Even among all these issues, as I mentioned previously ChatGPT or any other AI will not be able to replace legal research or writing absolutely. I have personally tried most of the AI-based platforms and given prompts on legal questions; it excels at descriptive answers but makes glaring mistakes. It can certainly give an answer to most questions, but that does not necessarily result in a correct or well-written answer. To deal with written answers from AI, teachers will need to change how they give assignments and how they do their work. The topic, the questions, and the way the assignment is evaluated must all be based on real-world applications. Teachers can tell if the work is real by keeping an eye on how the assignment is going and asking the students questions about what they mean.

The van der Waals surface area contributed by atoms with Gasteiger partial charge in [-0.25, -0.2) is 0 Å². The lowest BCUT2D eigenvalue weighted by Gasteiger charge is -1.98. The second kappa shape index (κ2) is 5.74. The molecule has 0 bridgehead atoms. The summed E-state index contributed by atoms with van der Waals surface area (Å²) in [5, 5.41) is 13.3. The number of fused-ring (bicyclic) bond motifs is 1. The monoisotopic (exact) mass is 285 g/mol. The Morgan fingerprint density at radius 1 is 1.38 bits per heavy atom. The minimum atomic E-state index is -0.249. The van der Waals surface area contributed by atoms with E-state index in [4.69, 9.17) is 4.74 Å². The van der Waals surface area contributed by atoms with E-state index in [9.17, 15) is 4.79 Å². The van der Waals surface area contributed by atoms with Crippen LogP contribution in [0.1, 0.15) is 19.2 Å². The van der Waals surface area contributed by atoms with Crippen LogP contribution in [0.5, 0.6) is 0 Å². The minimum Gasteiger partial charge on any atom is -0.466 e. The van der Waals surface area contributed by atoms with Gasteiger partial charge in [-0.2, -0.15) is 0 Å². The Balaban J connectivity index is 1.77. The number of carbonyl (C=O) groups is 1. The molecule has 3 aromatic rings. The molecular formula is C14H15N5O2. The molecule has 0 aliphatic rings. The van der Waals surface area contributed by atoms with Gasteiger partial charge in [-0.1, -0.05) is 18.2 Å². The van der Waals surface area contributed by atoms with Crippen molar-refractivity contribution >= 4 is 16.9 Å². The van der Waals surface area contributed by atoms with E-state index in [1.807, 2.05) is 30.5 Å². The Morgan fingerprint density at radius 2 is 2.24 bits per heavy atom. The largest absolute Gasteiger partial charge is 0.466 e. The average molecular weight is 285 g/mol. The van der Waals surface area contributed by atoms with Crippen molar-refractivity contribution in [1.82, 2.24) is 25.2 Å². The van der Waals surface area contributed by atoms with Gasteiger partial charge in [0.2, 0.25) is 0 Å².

What reforms are required in legal education to make students future-ready? 

It is often said that we cannot have a future if we do not think about it. We must be prepared for the fast-paced shifts that are taking place around the world in the legal field as well as its employment opportunities. There is a constant need to improve and expand the curriculum while also providing niche elective courses so that students can learn in a field of their particular interest. Our students should have a strong fundamental understanding of the field, allowing them to pivot as needed in a dynamic world. Collaborative learning across institutions and disciplines is required to facilitate such opportunities, as the exposure gained and connections formed are lifelong assets. Law firms, offices, and even courts have largely gone digital and use tools to help them with their work. Institutions must ensure that students do not fall behind and are able to catch up.